“Logan” follows an older, apathetic Logan (Jackman) in a world where mutants have stopped being born. He keeps a low profile while caring for Charles Xavier (Patrick Stewart) alongside fellow mutant Caliban (Stephen Merchant). Logan dreams of escaping and living on the ocean, but his plans change when he’s tasked with bringing a new mutant named Laura (Dafne Keen), Logan’s clone and his daughter, to the mutant sanctuary Eden. Soon, Logan, Laura, and Xavier find themselves on the run from a shady research facility, which includes the tech-enhanced mercenary Pierce (Boyd Holbrook), his minions, and X-24 (Jackman again), an evil Wolverine clone. As Logan embarks on this journey, he contemplates if a hopeful, caring future is possible for him and if he can ever be redeemed for his actions.
Jackman stands out in “Logan” by shedding Logan’s heroic identity and presenting a
conflicted, angry, and depressed man. Logan is no longer a superhero rushing to save the day but instead a loner weighed down by a long life, his failures and regrets, and a disdain for the future. Jackman molds Logan into a man with plenty of emotional baggage and scars, both literal and figurative. We see this when Logan is by himself, struggling to extend his metal claws and staring at his Weapon X dog tags. Jackman captures this man’s difficulty to move forward with distressing and aching expressions. He exposes Logan as a person who’s given up on everything.
This internal conflict is also prominent as Jackman has Logan question if he can be content or care for others again. He shows Logan believing hope and happiness exist as when Logan, Laura, and Xavier have dinner with a farmer’s family or feeling like it’s impossible as Logan tells Laura he won’t be traveling with her and the others after Eden. Arguing with Laura, Logan expresses grief for feeling like he always hurts those close to him. “Bad s–t happen to people I care about.” He passionately delivers this line as a man wanting to help but fearing he’ll make things worse.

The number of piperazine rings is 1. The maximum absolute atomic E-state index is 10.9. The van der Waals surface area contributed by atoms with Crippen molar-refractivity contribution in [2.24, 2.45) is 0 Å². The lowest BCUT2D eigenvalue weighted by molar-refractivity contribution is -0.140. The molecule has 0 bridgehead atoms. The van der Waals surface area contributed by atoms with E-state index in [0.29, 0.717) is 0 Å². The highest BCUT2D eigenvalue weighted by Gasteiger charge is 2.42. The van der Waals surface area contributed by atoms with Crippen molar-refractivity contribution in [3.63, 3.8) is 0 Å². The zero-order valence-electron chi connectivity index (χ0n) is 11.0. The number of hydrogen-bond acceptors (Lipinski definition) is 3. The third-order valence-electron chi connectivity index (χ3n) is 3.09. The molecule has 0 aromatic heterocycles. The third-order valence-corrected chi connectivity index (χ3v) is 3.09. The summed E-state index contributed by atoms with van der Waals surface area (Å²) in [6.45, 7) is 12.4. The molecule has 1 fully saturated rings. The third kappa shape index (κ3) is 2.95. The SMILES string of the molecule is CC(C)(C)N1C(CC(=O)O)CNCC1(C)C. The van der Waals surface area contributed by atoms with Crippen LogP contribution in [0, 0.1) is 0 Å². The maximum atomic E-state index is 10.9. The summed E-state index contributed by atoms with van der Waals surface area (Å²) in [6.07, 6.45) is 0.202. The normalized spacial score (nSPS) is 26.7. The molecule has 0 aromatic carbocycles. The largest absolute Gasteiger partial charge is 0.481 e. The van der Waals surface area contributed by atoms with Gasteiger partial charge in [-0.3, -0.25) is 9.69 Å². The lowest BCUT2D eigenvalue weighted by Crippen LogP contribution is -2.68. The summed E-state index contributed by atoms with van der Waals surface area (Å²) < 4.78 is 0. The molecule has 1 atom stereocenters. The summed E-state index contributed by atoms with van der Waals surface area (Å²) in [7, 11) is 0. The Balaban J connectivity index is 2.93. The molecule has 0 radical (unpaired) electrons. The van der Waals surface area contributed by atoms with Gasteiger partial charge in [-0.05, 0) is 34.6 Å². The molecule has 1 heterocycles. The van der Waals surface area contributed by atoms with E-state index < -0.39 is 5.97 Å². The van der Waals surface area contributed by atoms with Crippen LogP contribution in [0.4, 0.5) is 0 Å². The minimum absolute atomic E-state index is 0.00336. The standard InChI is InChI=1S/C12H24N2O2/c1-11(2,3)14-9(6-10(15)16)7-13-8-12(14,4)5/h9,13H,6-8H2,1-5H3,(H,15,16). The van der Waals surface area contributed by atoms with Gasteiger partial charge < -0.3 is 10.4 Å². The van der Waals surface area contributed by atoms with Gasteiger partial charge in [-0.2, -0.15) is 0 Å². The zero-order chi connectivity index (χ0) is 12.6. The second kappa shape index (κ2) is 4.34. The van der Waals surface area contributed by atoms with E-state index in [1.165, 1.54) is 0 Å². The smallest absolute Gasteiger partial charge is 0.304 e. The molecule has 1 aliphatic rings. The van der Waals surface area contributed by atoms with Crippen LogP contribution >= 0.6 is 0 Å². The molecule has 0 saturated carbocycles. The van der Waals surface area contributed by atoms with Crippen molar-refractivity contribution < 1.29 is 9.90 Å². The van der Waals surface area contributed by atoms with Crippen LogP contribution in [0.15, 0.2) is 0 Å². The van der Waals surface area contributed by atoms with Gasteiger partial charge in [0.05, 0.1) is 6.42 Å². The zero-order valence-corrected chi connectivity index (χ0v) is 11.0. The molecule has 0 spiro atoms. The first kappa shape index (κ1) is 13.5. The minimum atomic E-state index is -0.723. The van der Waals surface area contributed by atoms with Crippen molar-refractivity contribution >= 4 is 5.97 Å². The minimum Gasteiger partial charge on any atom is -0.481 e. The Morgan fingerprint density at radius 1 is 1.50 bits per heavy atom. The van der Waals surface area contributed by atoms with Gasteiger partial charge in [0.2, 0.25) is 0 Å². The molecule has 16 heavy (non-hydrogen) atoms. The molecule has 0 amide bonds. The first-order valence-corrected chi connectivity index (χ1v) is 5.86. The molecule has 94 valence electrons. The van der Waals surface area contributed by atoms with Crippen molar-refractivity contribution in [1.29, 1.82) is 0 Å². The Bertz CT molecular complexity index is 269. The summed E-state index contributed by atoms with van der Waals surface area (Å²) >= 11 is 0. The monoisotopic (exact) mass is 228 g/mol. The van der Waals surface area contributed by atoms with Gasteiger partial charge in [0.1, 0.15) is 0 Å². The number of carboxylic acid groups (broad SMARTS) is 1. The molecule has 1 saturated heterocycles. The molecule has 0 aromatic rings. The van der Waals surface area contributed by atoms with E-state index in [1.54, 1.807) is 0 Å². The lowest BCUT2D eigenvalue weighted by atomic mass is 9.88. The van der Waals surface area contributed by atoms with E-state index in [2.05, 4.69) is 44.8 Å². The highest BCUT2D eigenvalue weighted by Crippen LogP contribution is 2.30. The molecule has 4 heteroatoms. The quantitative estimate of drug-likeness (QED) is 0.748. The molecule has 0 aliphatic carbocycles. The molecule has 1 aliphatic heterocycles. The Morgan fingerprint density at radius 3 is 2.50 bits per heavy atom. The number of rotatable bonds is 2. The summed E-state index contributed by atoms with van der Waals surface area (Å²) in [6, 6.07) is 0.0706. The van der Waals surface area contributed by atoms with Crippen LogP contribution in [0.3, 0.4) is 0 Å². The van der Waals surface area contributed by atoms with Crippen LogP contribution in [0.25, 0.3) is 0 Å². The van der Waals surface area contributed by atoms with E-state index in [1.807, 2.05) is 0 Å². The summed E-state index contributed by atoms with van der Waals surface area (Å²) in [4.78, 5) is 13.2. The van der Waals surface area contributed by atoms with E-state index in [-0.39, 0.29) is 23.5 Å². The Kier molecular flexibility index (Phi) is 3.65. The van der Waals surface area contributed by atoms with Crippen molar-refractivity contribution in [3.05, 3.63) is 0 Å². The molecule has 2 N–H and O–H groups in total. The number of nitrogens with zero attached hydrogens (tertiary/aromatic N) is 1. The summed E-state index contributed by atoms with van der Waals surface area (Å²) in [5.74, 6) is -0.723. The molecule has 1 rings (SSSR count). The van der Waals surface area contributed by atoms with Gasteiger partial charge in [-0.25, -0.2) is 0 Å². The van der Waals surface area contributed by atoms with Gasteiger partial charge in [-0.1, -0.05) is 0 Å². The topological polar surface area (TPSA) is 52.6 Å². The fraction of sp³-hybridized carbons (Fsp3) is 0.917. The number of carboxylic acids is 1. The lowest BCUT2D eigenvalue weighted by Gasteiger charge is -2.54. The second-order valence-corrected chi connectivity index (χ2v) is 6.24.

Jackman adds another layer to Logan’s anguish with Logan and Xavier’s relationship.
Jackman and Stewart are excellent here, complementing their characters with dual worldviews. Stewart has Xavier believe in a hopeful future while Jackman makes Logan more pragmatic. Regardless of their ideologies, he shows Logan is indebted to Xavier by developing a turbulent father-son bond. Jackman indicates how watching over Xavier is important to Logan because Xavier is the last reminder of his old life. We see this emotional hook on full display when Logan buries Xavier after being killed by X-24. Jackman offers the right amount of grief as Logan says goodbye to his last friend and family member. You feel Logan’s pain as Jackman struggles to speak and can only say, “[The gravesite’s] got water.” Jackman captures the harsh feelings that come with loss and makes us feel the same agony.
Additionally, Jackman fully understands Logan’s character arc as he evolves from an isolated, desolate man to someone rediscovering hope, caring again, and earning redemption. Jackman admirably takes his time to turn Logan back into a hero and compassionate person, especially as Laura’s surrogate dad. Initially, Jackman has Logan treat transporting Laura to Eden as a paid task, but he gradually makes Logan into a more responsible, parental figure.